Entergy Transfer is working on Frac 9 in Mont Belvieu, in addition a couple of underground storage caverns “that are in the process of being installed,” Bradley Armstrong, senior manager, said.

Targa’s Keller used the Eagle Pointe meeting to announce that his company is committed to building Frac Train 11. It just started up its ninth fractionator and is in the process of reactivating Gulf Coast Fractionator.

“Then we have Train 10, that, knock on wood, will get started at the end of this year,” he said. “We are continuing to grow. That means many more jobs and me trying to get more people to move into Mont Belvieu.”

The ExxonMobil plastic plant in Mont Belvieu is, of course, part of a huge web of ExxonMobil facilities in the Baytown area resulting from the opening of the Humble Oil refinery in 1919. ExxonMobil is the largest United States-based oil and gas producing company and ranks third on the latest Fortune 500 list.

The Mont Belvieu plant takes ethylene from ExxonMobil’s Baytown ethane cracker as its feedstock and converts it to polyethylene. It manufactures approximately 5 billion pounds of polyethylene products each year, which are then shipped via rail cars or packaged for overseas transport.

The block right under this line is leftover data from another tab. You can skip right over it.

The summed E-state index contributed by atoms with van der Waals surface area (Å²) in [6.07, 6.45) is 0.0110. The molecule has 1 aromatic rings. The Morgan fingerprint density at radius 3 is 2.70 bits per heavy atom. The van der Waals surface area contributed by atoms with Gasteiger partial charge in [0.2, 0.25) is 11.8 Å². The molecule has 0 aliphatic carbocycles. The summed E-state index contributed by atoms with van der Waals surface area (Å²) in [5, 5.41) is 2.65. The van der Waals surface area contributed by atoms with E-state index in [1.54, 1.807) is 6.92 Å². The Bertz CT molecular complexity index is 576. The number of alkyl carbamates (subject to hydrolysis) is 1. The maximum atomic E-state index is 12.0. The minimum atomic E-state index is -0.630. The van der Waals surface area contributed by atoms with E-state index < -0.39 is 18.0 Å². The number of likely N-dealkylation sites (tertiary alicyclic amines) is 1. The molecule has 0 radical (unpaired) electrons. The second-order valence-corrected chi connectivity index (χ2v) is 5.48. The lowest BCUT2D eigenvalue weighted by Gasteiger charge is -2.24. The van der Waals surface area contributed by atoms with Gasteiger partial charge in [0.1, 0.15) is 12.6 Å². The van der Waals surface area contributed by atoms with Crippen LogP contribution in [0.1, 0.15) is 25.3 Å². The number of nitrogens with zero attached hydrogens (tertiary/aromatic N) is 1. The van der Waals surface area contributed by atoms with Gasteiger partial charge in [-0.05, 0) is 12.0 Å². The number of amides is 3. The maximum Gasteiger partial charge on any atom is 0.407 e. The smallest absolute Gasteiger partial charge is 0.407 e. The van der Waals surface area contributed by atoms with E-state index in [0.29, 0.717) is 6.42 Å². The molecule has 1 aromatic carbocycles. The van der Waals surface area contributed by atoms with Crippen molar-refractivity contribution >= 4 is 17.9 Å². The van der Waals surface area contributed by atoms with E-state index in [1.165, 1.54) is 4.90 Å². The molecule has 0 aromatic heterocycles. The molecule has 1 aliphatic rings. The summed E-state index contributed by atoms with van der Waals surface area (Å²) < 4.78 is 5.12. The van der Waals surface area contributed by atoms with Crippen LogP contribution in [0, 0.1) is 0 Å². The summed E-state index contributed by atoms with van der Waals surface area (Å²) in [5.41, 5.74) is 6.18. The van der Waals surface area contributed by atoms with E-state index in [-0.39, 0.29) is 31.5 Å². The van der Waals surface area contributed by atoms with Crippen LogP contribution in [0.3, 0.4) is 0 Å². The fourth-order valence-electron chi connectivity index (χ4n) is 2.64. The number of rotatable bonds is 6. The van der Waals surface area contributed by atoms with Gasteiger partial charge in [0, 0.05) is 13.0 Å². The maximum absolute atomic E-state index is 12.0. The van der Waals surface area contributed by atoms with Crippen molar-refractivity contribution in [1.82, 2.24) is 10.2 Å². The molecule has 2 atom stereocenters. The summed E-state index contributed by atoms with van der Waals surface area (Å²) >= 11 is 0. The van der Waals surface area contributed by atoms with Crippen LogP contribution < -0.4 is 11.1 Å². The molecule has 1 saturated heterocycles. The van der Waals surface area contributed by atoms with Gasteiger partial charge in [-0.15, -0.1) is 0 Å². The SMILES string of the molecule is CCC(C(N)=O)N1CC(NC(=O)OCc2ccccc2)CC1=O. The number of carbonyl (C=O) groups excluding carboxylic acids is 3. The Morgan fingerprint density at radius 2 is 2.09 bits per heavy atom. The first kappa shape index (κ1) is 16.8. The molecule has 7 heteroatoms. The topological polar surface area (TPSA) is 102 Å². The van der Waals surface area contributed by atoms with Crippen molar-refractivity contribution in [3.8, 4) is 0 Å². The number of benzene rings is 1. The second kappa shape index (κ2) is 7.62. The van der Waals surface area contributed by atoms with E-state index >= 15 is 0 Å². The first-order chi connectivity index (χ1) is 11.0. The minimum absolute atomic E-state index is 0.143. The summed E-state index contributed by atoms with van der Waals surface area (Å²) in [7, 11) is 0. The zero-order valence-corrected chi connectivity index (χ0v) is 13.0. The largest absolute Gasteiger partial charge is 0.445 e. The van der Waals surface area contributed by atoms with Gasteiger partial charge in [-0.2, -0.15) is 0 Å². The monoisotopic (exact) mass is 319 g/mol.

“We are one of the largest polyethylene producers in the world. We make high-performance polyethylene with our proprietary technology,” said Jessica Vasquez, plant manager for the Plastics Plant.

“A lot of it goes into film applications. You probably have us in your pantry, in your fridge. You see it every day in your grocery store. Packaging that keeps it fresh, lots of film applications.

“We also make high-density polyethylene that go into other applications. We ship it out globally through our partners at the port and they convert these resins to make all of these things that society needs.”

Energy Transfer has a series of television commercials designed to show how different a world without oil and gas would be.

One shows a hospital with just empty rooms, another shows that things like phones, hair gel, contact lenses, shoes, cosmetics, even footballs couldn’t exist without petrochemicals.

“I grew up in the Mont Belvieu area, so I’ve pretty much seen this first-hand, what kind of growth and support that these organizations provide to this community,” Energy Transfer’s Armstrong said. “It’s truly outstanding.

“But with this community it’s a little bit easier to talk about oil and gas than in other certain areas, but just about everything that’s inside this building is made from one of our products that we make in our facilities.“Those commercials are a great visualization of what our world would look like, what would be left of it, when you take oil and gas out.”

Armstrong said visitors from other countries are envious of Mont Belvieu.

“I’ve had the pleasure to talk to many different people from many different countries that tour our facilities, and they have nothing but awesome things to say about this community, our facilities,” he said.

“They’re mostly in awe looking at this community as a whole. They hope to bring something back to their countries and create something similar to what we have.”

By Dave Rogers, Baytown Sun